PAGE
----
« Reply #29 on: December 15, 2011, 14:39 »
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Hi Traveller,

 Well they have the highest motion sales in the business and when you shoot video for Getty as with stills they only represent as content exclusive. Maybe pull them all and put them in Micro but if I am not shooting the correct content then maybe not. I would love any serious data on what is selling for more than $50 a clip per year I thought we did our research and we brought in an Emmy winning crew so they no how to block a shot properly and also were able to do all the editing so I don't know the answer better than I shared. I did the lighting and casting the rest we worked as a team to decide how to tell a story that was the reason for bringing in the professionals to learn from. I agree a story must be told in 3 seconds, that is the average length of time a clip is used on national television.

Best,
Jonathan

« Reply #30 on: December 15, 2011, 15:28 »
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^^^You could try looking on Pond5, search for your specialty and view by sales.  If you do want to dump your portfolio there, don't forget my referral link in my signature :)

« Reply #31 on: December 15, 2011, 15:30 »
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Thanks Sharpshoot.

Best,
J

« Reply #32 on: December 15, 2011, 15:38 »
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I spent a couple of days trying to work out how to edit a video and got absolutely nowhere. I don't even have a clue what a few of the crucial terms mean, let alone how to use a video editing program. When I try to pan everything comes out jerky, when I try to zoom the same happens. I concluded that even if I got the editing right the only things I could shoot would be time-lapse or something where an object moves across the view of a fixed camera. So I followed that old adage that if at first you don't succeed, give up.

yes, very demanding in switching but several factors make it a good choice.  some events let you do video and stills [eg civil war battle  with video on tripod to catch overall action and dslr to get details.  panning smoothly is a bit easier than smooth zooming but both take practise.  the biggest problem had been editing, esp'ly when lighting changes within a shot but newer editing programs are helping with that.

the demand for video is smaller right now than for stills - partly because it's difficult to merge or combine different videos; partly because there arent as many designers. but all that should chnage for the better

and, it is a way to diversify in the face of ever decreasing micro trends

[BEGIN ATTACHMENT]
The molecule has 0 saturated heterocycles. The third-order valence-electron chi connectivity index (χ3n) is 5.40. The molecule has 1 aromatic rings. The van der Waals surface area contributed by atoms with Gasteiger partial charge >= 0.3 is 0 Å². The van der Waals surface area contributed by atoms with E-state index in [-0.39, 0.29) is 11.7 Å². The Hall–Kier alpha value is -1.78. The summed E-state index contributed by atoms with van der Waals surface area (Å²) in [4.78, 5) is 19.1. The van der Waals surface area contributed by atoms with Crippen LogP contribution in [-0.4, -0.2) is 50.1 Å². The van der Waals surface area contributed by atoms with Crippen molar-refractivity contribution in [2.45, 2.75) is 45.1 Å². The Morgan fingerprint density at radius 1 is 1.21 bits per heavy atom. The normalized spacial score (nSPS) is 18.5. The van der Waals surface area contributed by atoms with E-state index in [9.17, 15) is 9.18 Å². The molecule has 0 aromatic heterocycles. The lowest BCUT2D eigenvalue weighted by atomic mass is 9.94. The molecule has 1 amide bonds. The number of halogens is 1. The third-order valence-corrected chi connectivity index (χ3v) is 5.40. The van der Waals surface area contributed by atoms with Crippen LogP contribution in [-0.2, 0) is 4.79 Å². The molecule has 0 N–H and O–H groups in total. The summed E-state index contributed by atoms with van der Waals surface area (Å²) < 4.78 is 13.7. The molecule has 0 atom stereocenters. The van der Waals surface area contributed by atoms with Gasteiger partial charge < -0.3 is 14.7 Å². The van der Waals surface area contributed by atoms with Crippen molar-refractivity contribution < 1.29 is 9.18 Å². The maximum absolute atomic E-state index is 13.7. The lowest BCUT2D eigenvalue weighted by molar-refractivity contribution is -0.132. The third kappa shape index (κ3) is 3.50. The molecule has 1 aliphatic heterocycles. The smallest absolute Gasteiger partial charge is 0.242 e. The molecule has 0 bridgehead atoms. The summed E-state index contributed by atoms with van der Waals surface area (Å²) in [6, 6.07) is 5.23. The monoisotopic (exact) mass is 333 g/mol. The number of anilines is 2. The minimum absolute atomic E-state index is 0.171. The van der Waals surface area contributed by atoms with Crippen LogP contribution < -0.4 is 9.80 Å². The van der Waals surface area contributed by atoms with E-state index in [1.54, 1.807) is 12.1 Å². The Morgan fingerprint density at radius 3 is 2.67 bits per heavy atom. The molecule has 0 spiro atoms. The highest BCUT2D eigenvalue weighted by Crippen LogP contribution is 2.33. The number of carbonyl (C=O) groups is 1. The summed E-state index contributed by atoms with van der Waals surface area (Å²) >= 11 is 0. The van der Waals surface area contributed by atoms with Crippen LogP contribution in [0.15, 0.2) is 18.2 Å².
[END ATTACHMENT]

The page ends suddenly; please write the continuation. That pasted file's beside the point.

« Last Edit: December 15, 2011, 15:41 by cascoly »

« Reply #33 on: December 15, 2011, 15:45 »
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Hi All,

 Just did a quick search on Istock video and found their sell through rate to be at bellow 50%, that means for every video they are accepting 50% are making one download or more in their life so far. Might want to check back on this formula in a few months to help gauge growth. I have seen some very good motion on Istock.

Best,
Jonathan

« Reply #34 on: December 15, 2011, 16:55 »
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Hi All,

 I just received an e-mail from someone on this site that was having trouble watching the video I uploaded. I suggest if you have a slow internet speed you let it upload all the way first then try it, it is a large file and I don't think it is worth making it smaller it was just a bit of information and sharing. I don't do anything with it I just keep it around for fun, some day I might have someone do a good edit of my motion but if it doesn't grow in sales I don't see making the effort. I hope you find some use from it if not that is okay to. Good luck to all you film makers.

Best,
Jonathan

KB

« Reply #35 on: December 15, 2011, 17:05 »
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Yeah I was looking at a footage cart sale not a subscription. Haha. I have yet to have sold a non-HD clip, so the lowest payout I've recieved is $13.25. I'm not sure, but does SS price 720p at $49 and 1080p at $79? Haven't quite figured out why there are these two prices schemes.

I've noticed that too, I'm hoping not to get swamped by new uploads since I pretty much just shoot aerial video (I hard market to compete in unless your a pilot and you don't have to pay for the cost of the airplane like me!).
I don't know about the new sales prices, but the old sales prices for cart sales were $10 for low-res, $30 for SD, and $50 for HD. We get 30% commissions. Assuming the same commission level for subs, the sales prices were $9, $27, and $45 (so not too much of a discount from the cart price).

I didn't know you shoot mainly aerials. That being the case, if I were you, I'd concentrate on videos. That's a great niche to have available.
 

« Reply #36 on: December 15, 2011, 17:45 »
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Humm feed my family with iStock video, yep just set up my camera and hit record. Some say its over-rated and thats fine with me. You can see my port at iStock /jjneff.

« Reply #37 on: December 15, 2011, 18:00 »
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Yeah I was looking at a footage cart sale not a subscription. Haha. I have yet to have sold a non-HD clip, so the lowest payout I've recieved is $13.25. I'm not sure, but does SS price 720p at $49 and 1080p at $79? Haven't quite figured out why there are these two prices schemes.

I've noticed that too, I'm hoping not to get swamped by new uploads since I pretty much just shoot aerial video (I hard market to compete in unless your a pilot and you don't have to pay for the cost of the airplane like me!).